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Polishing the Stone

I want to talk about a story that probably many of you have heard before, and which I'm sure I'll talk about again in the future, because it's one of those stories that really sums up how we picture our practice. There was once a very earnest, zealous young monk who was sitting by himself outside in the monastery courtyard. Even though the monastery had a long strict schedule of meditation, and the end of the day, instead of taking a break, a extra zealous students would go outside for some extra-curricular sitting. And then his old Teacher happened to walk by and saw him sitting, very straight, perfectly still, deep in concentration. The Teacher taps him on the shoulder, and asks him, "What do you think you're doing?" And the monk, very serious and very honest about his  ambition, replies, "I'm trying to become a Buddha." Hearing that, the Teacher sat down on the ground right next to him, and picking up a stone from the ground, started rubbing and rubbing it in his hands. And after a few minutes, the monk (even though he was trying very hard to concentrate!), couldn't resist asking the old Teacher, "What are YOU doing?" And the Teacher replied, "I'm trying to polish this stone until it becomes a mirror."

The old Teacher wanted his earnest young student to see that practice isn't about changing ourselves into something else, even though when we're as honest as this monk was, that's what we all hope practice is going to do for us. Some people, like this monk are ambitious and idealistic; others come because they feel hurt or damaged or inadequate and just want practice to make them feel OK. Traditionally, we are told that the monk can't become a Buddha by meditating because from the start he is already Buddha. Water can't get any wetter than it already is. But why then should he practice? Well, for one thing, he certainly doesn't feel like his idea of what a Buddha must feel like, does he? Continuously attending to that intrusive picture of what he thinks he supposed to be and feel should be his real practice. Over and over, watching and labeling all the thoughts , all the "shoulds," that attach themselves to his moment by moment experience. In a way, just endless polishing the stone until he can see himself in the mirror of the stone. Just an ordinary, dull, lumpy stone. Perfect!

But while it can be said that both the monk and the Teacher are already intrinsically Buddhas, they are functioning very differently aren't they? Even though "water can't get any wetter," there is an enormous difference between water that is given to quench thirst, or used to water a plant or to wash the dishes, and water that is carelessly spilled and wasted. When we really see water as water, we know immediately how to use it. When we entangle ourselves in pictures of how our life is supposed to go, we lose sight of our true nature, our true function, and then is easy for our lives to go to waste.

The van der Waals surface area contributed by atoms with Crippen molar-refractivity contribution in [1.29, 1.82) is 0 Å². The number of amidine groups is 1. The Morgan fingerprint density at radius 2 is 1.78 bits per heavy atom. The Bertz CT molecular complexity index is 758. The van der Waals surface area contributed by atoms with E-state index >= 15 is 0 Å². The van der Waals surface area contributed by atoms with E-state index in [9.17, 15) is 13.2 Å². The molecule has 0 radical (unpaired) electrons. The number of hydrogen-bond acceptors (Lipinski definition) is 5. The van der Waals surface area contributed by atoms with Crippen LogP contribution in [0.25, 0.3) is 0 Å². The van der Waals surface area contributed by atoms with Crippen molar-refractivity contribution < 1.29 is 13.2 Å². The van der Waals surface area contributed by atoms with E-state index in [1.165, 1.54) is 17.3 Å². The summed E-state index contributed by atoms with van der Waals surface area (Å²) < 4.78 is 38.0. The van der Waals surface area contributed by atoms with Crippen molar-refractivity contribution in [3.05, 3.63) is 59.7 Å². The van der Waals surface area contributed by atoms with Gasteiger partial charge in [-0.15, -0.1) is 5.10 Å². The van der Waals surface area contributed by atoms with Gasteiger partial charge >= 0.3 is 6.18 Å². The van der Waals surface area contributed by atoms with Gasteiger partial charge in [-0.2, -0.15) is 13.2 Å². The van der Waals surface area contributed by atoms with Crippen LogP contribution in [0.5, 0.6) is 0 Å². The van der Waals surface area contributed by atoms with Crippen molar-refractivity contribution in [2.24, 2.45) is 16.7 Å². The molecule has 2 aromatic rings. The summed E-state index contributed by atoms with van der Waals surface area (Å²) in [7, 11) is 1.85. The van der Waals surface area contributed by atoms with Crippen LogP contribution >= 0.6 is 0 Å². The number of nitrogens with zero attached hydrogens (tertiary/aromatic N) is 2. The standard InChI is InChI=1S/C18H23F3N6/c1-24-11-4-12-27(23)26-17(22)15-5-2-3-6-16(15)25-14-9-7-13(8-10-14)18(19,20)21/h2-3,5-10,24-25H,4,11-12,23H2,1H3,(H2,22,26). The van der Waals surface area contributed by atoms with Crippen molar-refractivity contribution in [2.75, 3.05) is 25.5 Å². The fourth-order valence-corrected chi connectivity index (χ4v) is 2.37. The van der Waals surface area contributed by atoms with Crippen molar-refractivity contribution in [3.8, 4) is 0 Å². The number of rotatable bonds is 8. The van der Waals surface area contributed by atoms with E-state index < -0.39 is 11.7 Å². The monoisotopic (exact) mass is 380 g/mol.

I want to talk about a story that probably many of you have heard before, and which I'm sure I'll talk about again in the future, because it's one of those stories that really sums up how we picture our practice. There was once a very earnest, zealous young monk who was sitting by himself outside in the monastery courtyard. Even though the monastery had a long strict schedule of meditation, and the end of the day, instead of taking a break, a extra zealous students would go outside for some extra-curricular sitting. And then his old Teacher happened to walk by and saw him sitting, very straight, perfectly still, deep in concentration. The Teacher taps him on the shoulder, and asks him, "What do you think you're doing?" And the monk, very serious and very honest about his  ambition, replies, "I'm trying to become a Buddha." Hearing that, the Teacher sat down on the ground right next to him, and picking up a stone from the ground, started rubbing and rubbing it in his hands. And after a few minutes, the monk (even though he was trying very hard to concentrate!), couldn't resist asking the old Teacher, "What are YOU doing?" And the Teacher replied, "I'm trying to polish this stone until it becomes a mirror."

The old Teacher wanted his earnest young student to see that practice isn't about changing ourselves into something else, even though when we're as honest as this monk was, that's what we all hope practice is going to do for us. Some people, like this monk are ambitious and idealistic; others come because they feel hurt or damaged or inadequate and just want practice to make them feel OK. Traditionally, we are told that the monk can't become a Buddha by meditating because from the start he is already Buddha. Water can't get any wetter than it already is. But why then should he practice? Well, for one thing, he certainly doesn't feel like his idea of what a Buddha must feel like, does he? Continuously attending to that intrusive picture of what he thinks he supposed to be and feel should be his real practice. Over and over, watching and labeling all the thoughts , all the "shoulds," that attach themselves to his moment by moment experience. In a way, just endless polishing the stone until he can see himself in the mirror of the stone. Just an ordinary, dull, lumpy stone. Perfect!

But while it can be said that both the monk and the Teacher are already intrinsically Buddhas, they are functioning very differently aren't  they? Even though "water can't get any wetter," there is an enormous difference between water that is given to quench thirst, or used to water a plant or to wash the dishes, and water that is carelessly spilled and wasted. When we really see water as water, we know immediately how to use it. When we entangle ourselves in pictures of how our life is supposed to go, we lose sight of our true nature, our true function, and then is easy for our lives to go to waste.